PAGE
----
Gaza, Agencies - Israel has offered Turkey $20 million in compensation for the families of the nine Turkish nationals killed and to those wounded during the 2010 Israeli occupation forces raid on the Mavi Marmara, Western diplomats said.
The diplomats, who were briefed on the negotiations but asked to speak anonymously, said that progress was being made but there was still no agreement.
The reconciliation talks between Turkey and Israel, which had petered out for many months, were revived in early December when the Turks invited the Israeli negotiating team – national security adviser Yossi Cohen; Prime Minister Benjamin Netanyahu’s special envoy, Joseph Ciechanover; and Foreign Ministry director general Nissim Ben Sheetrit – to return to Istanbul.
During that round of talks, the Turks softened their position and lowered their compensation demands. Western diplomats said that the Turks had demanded $30 million, which was still double the $15 million Israel was prepared to pay.
In the weeks after the negotiators returned home, Netanyahu held several consultations with them, after which he decided to up Israel’s offer to $20 million. Western diplomats said Netanyahu even gave the team permission to go up to $3 million higher if necessary to secure an agreement. It’s not clear whether Turkey will be willing to show flexibility again in its stance and lower its compensation demands to match that being offered by Israel.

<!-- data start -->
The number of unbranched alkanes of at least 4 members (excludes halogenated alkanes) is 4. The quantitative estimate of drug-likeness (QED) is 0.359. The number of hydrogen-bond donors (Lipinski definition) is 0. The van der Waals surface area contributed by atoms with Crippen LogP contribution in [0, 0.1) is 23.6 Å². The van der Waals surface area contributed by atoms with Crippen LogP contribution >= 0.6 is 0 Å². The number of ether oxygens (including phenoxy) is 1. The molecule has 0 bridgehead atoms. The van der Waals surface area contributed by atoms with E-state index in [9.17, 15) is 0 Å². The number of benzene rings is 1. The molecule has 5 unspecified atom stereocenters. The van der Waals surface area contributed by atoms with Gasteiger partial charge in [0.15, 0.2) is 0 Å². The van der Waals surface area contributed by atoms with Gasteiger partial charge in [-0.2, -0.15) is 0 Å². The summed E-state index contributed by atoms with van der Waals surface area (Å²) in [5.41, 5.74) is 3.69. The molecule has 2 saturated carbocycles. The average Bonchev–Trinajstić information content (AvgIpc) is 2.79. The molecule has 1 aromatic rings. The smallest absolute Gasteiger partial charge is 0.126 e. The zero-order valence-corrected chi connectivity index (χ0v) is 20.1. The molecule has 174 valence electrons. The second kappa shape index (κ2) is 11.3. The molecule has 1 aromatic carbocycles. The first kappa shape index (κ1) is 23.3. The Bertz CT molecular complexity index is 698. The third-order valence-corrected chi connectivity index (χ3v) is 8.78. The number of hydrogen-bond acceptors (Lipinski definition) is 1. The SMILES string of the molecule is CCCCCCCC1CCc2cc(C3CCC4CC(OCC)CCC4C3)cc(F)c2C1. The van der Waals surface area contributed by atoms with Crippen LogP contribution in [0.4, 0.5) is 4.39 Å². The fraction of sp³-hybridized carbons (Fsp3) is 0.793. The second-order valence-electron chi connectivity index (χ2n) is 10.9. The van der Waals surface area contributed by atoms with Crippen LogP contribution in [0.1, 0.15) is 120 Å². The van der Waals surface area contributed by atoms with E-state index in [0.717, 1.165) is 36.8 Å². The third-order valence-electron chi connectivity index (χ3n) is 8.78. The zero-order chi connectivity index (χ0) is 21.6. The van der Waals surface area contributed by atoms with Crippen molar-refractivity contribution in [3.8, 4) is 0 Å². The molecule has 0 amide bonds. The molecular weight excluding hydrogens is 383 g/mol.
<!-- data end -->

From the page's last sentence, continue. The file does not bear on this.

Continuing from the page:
The money will not be paid directly to the wounded or the families of the dead. It will be deposited in a humanitarian fund and distributed to the victims in accordance with defined criteria.
Israeli commandos raided on a Gaza-bound aid ship called Mavi Marmara three years ago, nine Turks were killed.
The ship came to deliver aid to Gaza, breaking the Israeli blockade on the it. The ships were carrying 10,000 tons of goods, including school supplies, building materials and two large electricity generators.
The deterioration in relations with Turkey reached rock-bottom in May 2010, after the Marmara raid. The crisis led to a downgrading of official relations and the eventual expulsion of the Israeli ambassador from Ankara in September 2011.
ALRAY contributed to this